26th June is the United Nation`s International Day Against Drug Abuse & Illicit Trafficking (“World Drug Day”) and the Poet in Residence at Wolverhampton`s WCR FM wants everyone in the city to understand what that means.
“The day is an expression of the UN`s determination to strengthen action and co-operation to achieve the goal of a society free of drug abuse” said Ian Henery, Poet in Residence.
International days are occasions to share information on issues of concern, to mobilise political will and resources to address problems and to celebrate and reinforce achievements of humanity.
“In Wolverhampton”, explained Ian Henery “are many community-minded people working extremely hard in the fight to battle the major problem that illicit drugs represents to society. Drugs problems are a complex issue that affects many people in our diverse community. People in the grip of an addiction face stigma and discrimination which can further harm their physical and mental health and prevent them accessing the help they need”.
World Drug Day is marked to strengthen action and co-operation in achieving communities free of drugs. The aim of this year`s campaign is to raise awareness about the importance of treating people who use drugs with respect and empathy, offering alternatives to punishment, prioritising prevention and leading with compassion. The campaign also aims to combat stigma and discrimination against people who use drugs by promoting language and attitudes that are respectful and non judgemental.
During the 2023 Wolverhampton Literature Festival, organised by Wolverhampton City Council, WCR FM hosted 3 days of free activities for all the family in the Mander Centre in the city. One of the community partners who supported WCR FM was SUIT – a Wolverhampton-based drug and alcohol service called Service User Involvement Team. SUIT is a multi-award winning service that is also part of the Wolverhampton Voluntary & Community Service.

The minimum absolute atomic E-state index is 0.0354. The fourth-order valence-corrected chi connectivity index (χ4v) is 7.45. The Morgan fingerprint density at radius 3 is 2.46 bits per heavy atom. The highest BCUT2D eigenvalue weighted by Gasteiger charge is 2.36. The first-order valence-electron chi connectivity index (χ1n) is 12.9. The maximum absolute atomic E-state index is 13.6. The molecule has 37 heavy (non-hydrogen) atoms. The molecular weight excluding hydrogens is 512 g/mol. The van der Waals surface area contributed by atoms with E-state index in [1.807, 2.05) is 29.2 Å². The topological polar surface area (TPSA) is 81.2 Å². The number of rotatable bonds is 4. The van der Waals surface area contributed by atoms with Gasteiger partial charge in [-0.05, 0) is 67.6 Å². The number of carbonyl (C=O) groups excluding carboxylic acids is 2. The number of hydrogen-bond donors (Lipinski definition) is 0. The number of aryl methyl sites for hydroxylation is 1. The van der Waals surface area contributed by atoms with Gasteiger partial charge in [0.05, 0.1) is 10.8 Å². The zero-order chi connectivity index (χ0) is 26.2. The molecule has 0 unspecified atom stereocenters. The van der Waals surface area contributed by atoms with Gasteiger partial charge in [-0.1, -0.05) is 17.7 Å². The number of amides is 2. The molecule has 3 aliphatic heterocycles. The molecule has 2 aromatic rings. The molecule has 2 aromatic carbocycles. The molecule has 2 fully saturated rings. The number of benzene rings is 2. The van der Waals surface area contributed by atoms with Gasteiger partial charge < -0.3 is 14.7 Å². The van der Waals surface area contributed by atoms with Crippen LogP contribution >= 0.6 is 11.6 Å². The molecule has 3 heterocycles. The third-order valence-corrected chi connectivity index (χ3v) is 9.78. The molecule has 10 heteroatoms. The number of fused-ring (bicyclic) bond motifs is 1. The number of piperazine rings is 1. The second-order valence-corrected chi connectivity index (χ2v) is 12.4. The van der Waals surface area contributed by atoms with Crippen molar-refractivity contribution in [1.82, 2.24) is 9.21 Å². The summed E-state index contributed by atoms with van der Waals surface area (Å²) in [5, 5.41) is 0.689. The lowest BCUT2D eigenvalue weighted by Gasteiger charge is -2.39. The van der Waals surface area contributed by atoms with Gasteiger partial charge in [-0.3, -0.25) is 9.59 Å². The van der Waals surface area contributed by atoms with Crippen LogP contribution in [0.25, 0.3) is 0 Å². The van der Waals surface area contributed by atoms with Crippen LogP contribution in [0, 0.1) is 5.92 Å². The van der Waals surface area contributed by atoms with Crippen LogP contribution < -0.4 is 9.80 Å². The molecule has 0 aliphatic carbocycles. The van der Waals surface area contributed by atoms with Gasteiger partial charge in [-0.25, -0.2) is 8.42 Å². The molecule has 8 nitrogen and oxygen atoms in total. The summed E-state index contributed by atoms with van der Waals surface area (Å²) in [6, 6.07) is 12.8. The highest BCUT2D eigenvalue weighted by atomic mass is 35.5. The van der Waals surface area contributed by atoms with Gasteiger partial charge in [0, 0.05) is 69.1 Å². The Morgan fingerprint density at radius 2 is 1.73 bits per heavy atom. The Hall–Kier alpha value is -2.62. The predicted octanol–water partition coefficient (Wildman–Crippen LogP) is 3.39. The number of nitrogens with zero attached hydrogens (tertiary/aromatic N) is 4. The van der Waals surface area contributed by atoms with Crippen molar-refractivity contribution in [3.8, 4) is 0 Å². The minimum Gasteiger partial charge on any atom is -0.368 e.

“SUIT is very much part of the Wolverhampton community” said Ian Henery. “All of their staff and volunteers have personal and first hand lived experience of drug and alcohol issues and offer hope and empowerment to those that have been affected by addiction.”
During the Wolverhampton Literature Festival SUIT`s platform was called Voices of Recovery and was a volunteer and service user led project to provide a spoken word installation under the guidance of Christiane Jenkins who is now a PhD Researcher at the University of Wolverhampton. Using a model of creative arts-based mutual aid at the Recovery Hub participants found inspiration from music, lyrics, spoken word and poetry to produce creative writing that focused on their experiences of addiction and was designed to offer structured support to help people faced with the challenge of substance abuse.
“The therapeutic properties of creative writing have a significant relationship with health and wellbeing” said Christiane Jenkins “and when used alongside other pathways to recovery and rehabilitation are shown to regulate internal and emotional states. Service users and volunteers shared their experiences of creative writing as a tool for relapse prevention, mutual support, social connectedness and self confidence. An important aspect of this work was to leave a legacy of creative inspiration for service users and show how the arts can be a starting point for focus and achievement.”
Ian Henery has run poetry workshops with SUIT in Wolverhampton for people in recovery from their addictions. During the Wolverhampton Literature Festival he was invited to read one of the poems he based his workshops upon and here it is for World Drugs Day:
Voices of Recovery
No iambic pentameter,
No villanelle or roundelay,
Rhyming arrangements or closed forms
Just words about empowerment,
Words of joyous recovery;
Words about hope, love and healing:
Rebirth and an awakening:
Honest words about how you feel
These words of recovery
– Ian Henery